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Caring for Boston's urban forest

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The urban forest is an important part of the City’s landscape. It’s made up of all the trees on public and private land in Boston, along with the City’s shrubs, grasses, ground cover, soil, and waterways.

Emerald Ash Borer

Emerald Ash Borer is in Boston. Learn how the City of Boston is protecting our ash trees and what you can do to help.

Emerald Ash Borer info

Upcoming events

Events

Caring for street trees

Street trees
Trees in South Boston
Public shade trees

Trees add to the well-being of our communities by:

  • moderating our local climate
  • filtering air pollutants
  • storing stormwater and reducing run-off
  • adding to the diversity of species by providing a stable habitat, and
  • connecting us to larger ecosystems.

The Parks Department handles public shade trees. We prune trees and take care of disease control, removals, and repairs. We work on trees throughout Boston’s 22 neighborhoods in the fall and spring.

We plant new trees based on resident requests. You can do your part by mulching and watering your street tree, and reporting any issues to the Park Line at 617-635-7275.

Trees in Ringer Park in Allston
Watering street trees

We welcome the help of residents and community groups to care for Boston's street trees. You should give a new street tree 20 gallons of water once a week, or run a low-pressure hose at the base of the tree for 20 minutes. A tree needs about 10 gallons of water per inch of trunk diameter. Boston's new street trees are typically two inches in thickness.

During really hot weather, a tree will need 30 gallons of water each week in two separate waterings: 15 gallons one day and 15 gallons a few days later.

Tips for pouring the water:

  • Please pour slowly at the base of the tree and in the tree pit.
  • Cultivating or digging up the top three inches of the pit can help the water get to where it needs to go.
  • A three-inch layer of mulch will help the soil stay moist and prevent weeds.
Trees in Boston
Mulching street trees

You can add a three-inch layer of loose, coarse mulch at least three inches from the tree trunk. However, mulching the wrong way can lead to several tree problems:

  • root rot (soil becomes waterlogged, leading to low levels of oxygen)
  • disease (deep, moist layers of mulch attract diseases and insects), and
  • water stress (a thick layer of mulch can stop the flow of water to the root).

Please read “Mulch Out, Not Up” for more information.

Tree care tips

WATCH OUT FOR DROUGHT STRESS

The first signs of wilting leaves appear in the afternoon, when the weather is hottest and driest, and may disappear at night. Wilting will happen to some plants with enough moisture on hot, dry days. So, wait until the morning before watering.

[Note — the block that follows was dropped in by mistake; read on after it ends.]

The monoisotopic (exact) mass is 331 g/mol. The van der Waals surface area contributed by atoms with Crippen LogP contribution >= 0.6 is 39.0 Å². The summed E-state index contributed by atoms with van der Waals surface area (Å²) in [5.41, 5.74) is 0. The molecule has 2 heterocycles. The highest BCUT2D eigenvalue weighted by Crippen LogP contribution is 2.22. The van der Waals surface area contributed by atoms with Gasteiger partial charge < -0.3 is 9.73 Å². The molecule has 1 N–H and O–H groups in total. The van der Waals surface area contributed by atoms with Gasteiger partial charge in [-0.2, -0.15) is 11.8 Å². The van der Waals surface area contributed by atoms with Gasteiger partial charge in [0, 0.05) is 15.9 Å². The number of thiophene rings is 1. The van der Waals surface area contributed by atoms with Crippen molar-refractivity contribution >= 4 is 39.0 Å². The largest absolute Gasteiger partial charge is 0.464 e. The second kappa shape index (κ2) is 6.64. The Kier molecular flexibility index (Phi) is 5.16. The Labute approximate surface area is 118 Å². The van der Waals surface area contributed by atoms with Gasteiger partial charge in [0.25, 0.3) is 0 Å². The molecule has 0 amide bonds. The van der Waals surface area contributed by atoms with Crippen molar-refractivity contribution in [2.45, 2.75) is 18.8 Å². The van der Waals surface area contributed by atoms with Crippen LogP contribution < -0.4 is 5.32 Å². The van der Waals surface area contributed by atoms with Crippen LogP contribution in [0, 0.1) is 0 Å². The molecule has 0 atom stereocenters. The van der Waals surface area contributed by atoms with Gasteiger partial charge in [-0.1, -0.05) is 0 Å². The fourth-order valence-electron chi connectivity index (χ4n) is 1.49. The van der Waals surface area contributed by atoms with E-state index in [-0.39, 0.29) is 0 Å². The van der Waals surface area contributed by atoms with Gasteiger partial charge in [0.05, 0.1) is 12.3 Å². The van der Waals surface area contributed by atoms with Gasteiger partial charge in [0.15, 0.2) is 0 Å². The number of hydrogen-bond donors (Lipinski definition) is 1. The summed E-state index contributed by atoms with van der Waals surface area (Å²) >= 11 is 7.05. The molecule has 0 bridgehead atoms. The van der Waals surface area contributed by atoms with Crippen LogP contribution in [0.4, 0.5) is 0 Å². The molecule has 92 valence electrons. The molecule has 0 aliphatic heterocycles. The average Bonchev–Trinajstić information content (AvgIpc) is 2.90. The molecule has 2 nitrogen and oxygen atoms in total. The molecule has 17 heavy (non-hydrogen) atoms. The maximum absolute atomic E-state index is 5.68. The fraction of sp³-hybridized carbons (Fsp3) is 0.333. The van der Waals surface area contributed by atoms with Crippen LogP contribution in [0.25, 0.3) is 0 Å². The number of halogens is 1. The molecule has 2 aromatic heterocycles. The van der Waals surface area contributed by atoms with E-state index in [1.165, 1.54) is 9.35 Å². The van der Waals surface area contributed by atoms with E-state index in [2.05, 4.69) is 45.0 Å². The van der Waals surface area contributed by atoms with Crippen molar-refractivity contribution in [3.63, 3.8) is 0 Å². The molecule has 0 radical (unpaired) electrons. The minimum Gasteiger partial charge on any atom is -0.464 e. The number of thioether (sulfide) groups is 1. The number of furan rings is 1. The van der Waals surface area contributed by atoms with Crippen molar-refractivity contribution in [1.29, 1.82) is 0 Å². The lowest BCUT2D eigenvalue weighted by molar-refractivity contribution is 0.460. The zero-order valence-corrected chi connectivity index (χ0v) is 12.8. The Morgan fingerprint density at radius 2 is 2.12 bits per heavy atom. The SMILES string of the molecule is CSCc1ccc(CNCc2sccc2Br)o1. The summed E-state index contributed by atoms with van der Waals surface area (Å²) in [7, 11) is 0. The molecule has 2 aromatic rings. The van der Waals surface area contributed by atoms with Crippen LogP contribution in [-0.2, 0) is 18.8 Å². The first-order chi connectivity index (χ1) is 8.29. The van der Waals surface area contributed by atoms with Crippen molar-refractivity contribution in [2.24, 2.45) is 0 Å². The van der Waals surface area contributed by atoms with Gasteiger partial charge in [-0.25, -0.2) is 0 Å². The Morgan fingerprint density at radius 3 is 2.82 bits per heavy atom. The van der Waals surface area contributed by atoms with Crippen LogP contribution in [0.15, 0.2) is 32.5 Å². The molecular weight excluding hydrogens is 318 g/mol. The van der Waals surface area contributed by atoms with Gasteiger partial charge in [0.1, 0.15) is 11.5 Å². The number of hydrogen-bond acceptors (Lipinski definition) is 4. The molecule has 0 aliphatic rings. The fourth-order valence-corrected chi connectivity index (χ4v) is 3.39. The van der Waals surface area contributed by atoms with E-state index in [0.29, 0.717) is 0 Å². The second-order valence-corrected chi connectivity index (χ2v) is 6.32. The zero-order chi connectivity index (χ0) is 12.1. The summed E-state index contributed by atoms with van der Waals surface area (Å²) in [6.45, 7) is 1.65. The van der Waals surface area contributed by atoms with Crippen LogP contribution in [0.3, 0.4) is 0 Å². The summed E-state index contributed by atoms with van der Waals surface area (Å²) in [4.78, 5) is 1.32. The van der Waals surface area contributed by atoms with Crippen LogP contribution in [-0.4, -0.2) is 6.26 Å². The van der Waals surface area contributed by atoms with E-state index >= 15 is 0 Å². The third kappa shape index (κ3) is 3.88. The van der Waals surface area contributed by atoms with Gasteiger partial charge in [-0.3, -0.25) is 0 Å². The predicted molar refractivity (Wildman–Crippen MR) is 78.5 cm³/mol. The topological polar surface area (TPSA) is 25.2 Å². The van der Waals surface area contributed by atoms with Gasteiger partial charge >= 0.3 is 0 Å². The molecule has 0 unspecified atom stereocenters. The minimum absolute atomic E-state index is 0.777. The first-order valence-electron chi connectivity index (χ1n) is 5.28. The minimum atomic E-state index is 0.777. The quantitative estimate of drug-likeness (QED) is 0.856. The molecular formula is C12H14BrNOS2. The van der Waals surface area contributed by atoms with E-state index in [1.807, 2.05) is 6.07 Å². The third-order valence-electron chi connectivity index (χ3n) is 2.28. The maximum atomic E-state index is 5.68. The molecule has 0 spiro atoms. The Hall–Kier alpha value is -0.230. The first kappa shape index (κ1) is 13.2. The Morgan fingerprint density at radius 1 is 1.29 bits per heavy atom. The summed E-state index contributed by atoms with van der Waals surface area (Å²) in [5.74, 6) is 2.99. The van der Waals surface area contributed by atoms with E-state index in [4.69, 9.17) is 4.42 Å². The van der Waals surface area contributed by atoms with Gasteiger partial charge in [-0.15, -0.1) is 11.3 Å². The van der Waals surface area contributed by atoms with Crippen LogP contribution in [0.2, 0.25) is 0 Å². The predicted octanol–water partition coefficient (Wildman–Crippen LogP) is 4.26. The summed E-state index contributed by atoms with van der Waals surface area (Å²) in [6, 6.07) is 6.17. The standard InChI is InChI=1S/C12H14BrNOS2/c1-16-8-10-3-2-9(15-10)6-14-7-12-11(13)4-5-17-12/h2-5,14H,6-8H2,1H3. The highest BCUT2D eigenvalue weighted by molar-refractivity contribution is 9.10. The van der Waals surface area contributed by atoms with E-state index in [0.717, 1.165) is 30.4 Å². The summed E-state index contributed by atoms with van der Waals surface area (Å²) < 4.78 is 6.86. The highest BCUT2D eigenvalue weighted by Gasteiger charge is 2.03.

Leaves changing from green to red and yellow can show a lack of water.

WEEDING AND CLEANING

Weeding removes competition for nutrients and allows trees to better survive in a tough urban setting. Removing weeds also makes the tree look better and removes ground clutter. Please also remove any trash or animal waste from around trees.

ADDING MORE PLANTS

Planting small annuals, perennials, and bulbs can actually help trees, but please don’t plant any species that will grow too large. Also, never add more than two inches of soil to the pit. Adding too much soil around the tree can actually suffocate the roots.

Never plant ivy, vines, woody shrubs, or evergreens. These can interfere with the proper growth and health of street trees. If you have any questions about what you can plant, please call 617-635-7275.

INVASIVE SPECIES

The Parks Department arborists are always on the lookout for invasive species, the most recent being the Emerald Ash Borer first spotted in Massachusetts in 2012.  For more information on this forest pest, please go to these pages hosted by the MA Department of Conservation and Recreation and UMass Amherst: 

Types of public street trees

Street trees
SCIENTIFIC NAME COMMON NAME
Acer rubrum Red Maple
Acer truncatum Norwegian Sunset Maple
Celtis occidentalis Common Hackberry
Eucommia ulmoides Hardy Rubber Tree
Ginkgo biloba (Male) Ginkgo
Gleditsia triacanthos Inermis Honeylocust
Gymnocladus dioicus Kentucky Coffeetree
Liquidambar styraciflua Sweetgum
Ostrya virginiana American Hophornbeam
Nyssa sylvatica Black Tupelo
Quercus acutissima Sawtooth Oak
Quercus bicolor Swamp White Oak
Quercus imbricaria Shingle Oak
Quercus rubra Red Oak
Quercus palustris Pin Oak
Quercus phellos Willow Oak
Sophora japonica Sophora
Tilia cordata Little-Leaf Linden
Tilia tomentosa Silver linden
Ulmus americana (disease resistant) American Elm
Ulmus carpinifolia Smoothleaf elm
Ulmus wilsoniana Prospector elm
Zelkova serrata Zelkova
SCIENTIFIC NAME COMMON NAME
Acer campestre Hedge Maple
Acer ginnala Amur Maple (Single-stem)
Amelanchier x grandiflora Shadblow Service berry (Single stem)
Koelreuteria paniculata Goldenraintree
Malus x 'golden raindrops' Crab Apple
Malus x 'sugartyme' Crab Apple
Prunus x. 'autumnalis' Cherry
Prunus x. Rosacea 'okame' Cherry
Prunus x. yedoensis Cherry
Syringa reticulata Japanese Tree Lilac

Latest news

News

Ash Tree care plan for Boston announced

Parks and Recreation
Urban Forest Plan: Community Advisory Board (CAB) workshop #2

Urban Forest Plan: Community Advisory Board (CAB) workshop #2

Parks and Recreation

Urban Forest Plan: first street tree inventory completed!

Parks and Recreation
Boston tree canopy data

How much canopy is in your neighborhood?

Parks and Recreation

Happy Arbor Day, Boston!

Parks and Recreation
City of Boston Tree Canopy Assessment released

City of Boston Tree Canopy Assessment released

Parks and Recreation
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